Cell phones help track city temperatures
Your cell phone is now useful for something other than playing Angry Birds. Researchers have found that a smartphone app can help scientists track temperatures in cities, enabling better planning for energy consumption.
Weather stations already record urban temperatures, but they’re expensive and only cover a small area. Cell phones, on the other hand, “could potentially collect worldwide temperature data at low cost in an automated fashion,” the study authors write in Geophysical Research Letters. Phones already contain temperature sensors to make sure that the batteries are not being charged when they’re too hot.
Using a smartphone app called OpenSignal, more than 530,000 smartphone users around the world collected 220 million battery temperature readings over the course of a year, the researchers report. With data from nearby weather stations, the team developed a model to convert those battery temperatures to air temperatures. The system isn’t perfect, since city-dwellers are often inside buildings. But future versions of the app could detect when the user is outside and discard indoor readings, the authors suggest. — Roberta Kwok | 29 July 2013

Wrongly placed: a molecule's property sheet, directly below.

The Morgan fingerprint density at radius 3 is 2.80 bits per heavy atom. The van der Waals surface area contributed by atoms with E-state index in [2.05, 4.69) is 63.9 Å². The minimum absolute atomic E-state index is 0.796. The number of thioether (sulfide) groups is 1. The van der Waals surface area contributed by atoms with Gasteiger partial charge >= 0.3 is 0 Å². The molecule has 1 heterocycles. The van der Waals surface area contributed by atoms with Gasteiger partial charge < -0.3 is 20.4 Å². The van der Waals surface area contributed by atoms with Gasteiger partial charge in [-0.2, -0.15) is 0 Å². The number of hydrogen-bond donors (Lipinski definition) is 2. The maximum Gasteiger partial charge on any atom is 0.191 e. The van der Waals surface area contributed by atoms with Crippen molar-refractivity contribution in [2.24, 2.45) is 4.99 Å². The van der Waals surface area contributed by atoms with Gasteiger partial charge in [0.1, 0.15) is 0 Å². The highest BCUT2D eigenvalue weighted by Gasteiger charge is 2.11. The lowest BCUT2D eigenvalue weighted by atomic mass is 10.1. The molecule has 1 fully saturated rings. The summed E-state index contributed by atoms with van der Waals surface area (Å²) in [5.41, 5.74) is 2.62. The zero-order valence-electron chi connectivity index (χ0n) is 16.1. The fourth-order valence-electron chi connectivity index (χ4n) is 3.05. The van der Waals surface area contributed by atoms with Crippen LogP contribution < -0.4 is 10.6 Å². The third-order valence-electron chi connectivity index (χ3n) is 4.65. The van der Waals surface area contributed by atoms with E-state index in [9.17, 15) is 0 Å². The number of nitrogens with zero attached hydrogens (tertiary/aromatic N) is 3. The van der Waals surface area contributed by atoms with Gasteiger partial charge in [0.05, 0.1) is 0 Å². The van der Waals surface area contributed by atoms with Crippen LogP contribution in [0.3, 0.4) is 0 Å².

Source: Overeem, A. et al. 2013. Crowdsourcing urban air temperatures from smartphone battery temperatures. Geophysical Research Letters doi: 10.1002/grl.50786.
Image © Aaron Amat | Shutterstock
Mountain lions survive near cities, but at what cost?January 30th, 2015
What affects the fate of wind farms?January 29th, 2015
Shifting California forests reveal complex effects of droughtJanuary 28th, 2015
Citizen scientists find good news for Puget Sound seabirdsJanuary 23rd, 2015
Did the Soviet Union collapse harm wildlife?January 22nd, 2015